Robert Frank – Further Research!


Robert Frank born in Switzerland didn’t want to build his future in the country. He wanted something bigger, Frank embarked on his journey to America and spent a considerable amount of time in NYC, where he met some of the most influential photographers and curators at the time including Andre Kertesz, Walker Evans, Louis Faurer, and Edward Steichen. From this Frank developed his skills behind a camera. However in around 1953, Frank became discouraged after wandering and shooting the streets of NYC for about 6 years. One of his main frustrations was that he couldn’t get his photographs published more widely. For example, he would often be rejected by LIFE magazine to publish his work. 

This is a quote frank said about LIFE magazine. 

“I developed a tremendous contempt for LIFE, which helped me. You have to be enraged. I also wanted to follow my own intuition and do it my own way, and to make concessions – not make a LIFE story. That was another thing I hated. Those goddamned stories with a beginning and an end. If I hate all those stories with a beginning, a middle, and an end then obviously I will make an effort to produce something that will stand up to those stories but not be like them”.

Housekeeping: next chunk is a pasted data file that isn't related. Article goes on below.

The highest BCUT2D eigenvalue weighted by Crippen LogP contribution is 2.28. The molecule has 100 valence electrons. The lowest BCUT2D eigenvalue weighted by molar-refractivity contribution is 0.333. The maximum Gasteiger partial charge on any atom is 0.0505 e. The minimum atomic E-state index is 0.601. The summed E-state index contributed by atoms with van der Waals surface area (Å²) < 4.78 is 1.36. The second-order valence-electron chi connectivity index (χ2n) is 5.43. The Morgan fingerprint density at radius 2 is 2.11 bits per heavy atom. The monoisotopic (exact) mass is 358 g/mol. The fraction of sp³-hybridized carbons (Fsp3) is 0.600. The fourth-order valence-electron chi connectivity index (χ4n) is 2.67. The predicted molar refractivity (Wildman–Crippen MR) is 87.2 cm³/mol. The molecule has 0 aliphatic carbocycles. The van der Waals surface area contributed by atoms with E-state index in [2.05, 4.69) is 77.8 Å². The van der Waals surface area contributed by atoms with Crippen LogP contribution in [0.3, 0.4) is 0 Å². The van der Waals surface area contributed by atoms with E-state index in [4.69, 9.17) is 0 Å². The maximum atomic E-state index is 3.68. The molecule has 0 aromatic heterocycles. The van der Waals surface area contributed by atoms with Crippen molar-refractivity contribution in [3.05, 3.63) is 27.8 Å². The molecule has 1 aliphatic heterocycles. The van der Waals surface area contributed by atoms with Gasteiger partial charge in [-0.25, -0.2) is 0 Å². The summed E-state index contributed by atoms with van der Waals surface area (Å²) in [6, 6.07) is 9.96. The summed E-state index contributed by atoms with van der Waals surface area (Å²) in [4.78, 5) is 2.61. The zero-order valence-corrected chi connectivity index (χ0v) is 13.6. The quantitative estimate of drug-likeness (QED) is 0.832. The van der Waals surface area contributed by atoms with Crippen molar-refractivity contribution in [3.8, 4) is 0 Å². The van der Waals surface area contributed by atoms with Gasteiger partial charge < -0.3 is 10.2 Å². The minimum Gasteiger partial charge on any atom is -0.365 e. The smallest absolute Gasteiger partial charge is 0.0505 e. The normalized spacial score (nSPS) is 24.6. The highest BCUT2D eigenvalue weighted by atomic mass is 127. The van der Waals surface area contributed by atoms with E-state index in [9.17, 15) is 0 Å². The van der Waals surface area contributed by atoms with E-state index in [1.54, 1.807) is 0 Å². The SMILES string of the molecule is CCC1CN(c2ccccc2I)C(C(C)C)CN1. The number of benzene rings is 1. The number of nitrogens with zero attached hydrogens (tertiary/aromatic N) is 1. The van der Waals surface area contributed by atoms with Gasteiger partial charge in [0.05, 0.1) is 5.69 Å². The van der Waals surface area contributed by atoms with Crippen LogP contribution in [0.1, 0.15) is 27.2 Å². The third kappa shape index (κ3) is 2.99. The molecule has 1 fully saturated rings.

A massive influence of Robert Frank was Cartier Bresson or the “God Father of Street Photography” When Frank first moved to NYC, one of the first photography exhibitions he saw was by Henri Cartier Bresson at the MOMA. Cartier Bresson’s work had a huge impact on Frank that challenged him to take his photography to the next level. “Looking In”.

“Frank quickly learned from and assimilated new influences, often only to turn against them after extracting that all he found useful, a pattern that repeated itself throughout his life. Within the first three weeks of his arrival in New York, he visited the Henri Cartier Bresson exhibition at the Museum of Modern Art, among the last of the exhibitions that Beaumont and Nancy Newhall organized here. Frank was deeply impressed, it challenged him to become more than a fashion photographer.

Furthermore Cartier-Bresson’s exhibition showed Frank the power of photography and how many opportunities it presented. Frank said later that seeing that exhibition 

“Was a very good instruction.” He saw that the field of photography was much broader and more open to him, continuing: “I had the feeling that I could do something else. I just saw possibilities. I wanted to try them and do them”. 

Frank wasn’t always this good behind a camera he took on a lot of techniques from different photographers that made he the better and more all round and more technically developed photographer. One of the photographers he met was Alexey Brodovitch. 

When Frank was a young photographer, he shot mostly with a medium-format square-format Rolleiflex camera. However Alexey Brodovitch, a Russian-born photographer, designer and instructor (who Frank looked up to) suggested him to ditch the Rolleiflex for a 35mm Leica. Brodovitch suggested that the Leica could create more fluid, immediate images, whereas the Rolleiflex was much slower and bulkier by comparison.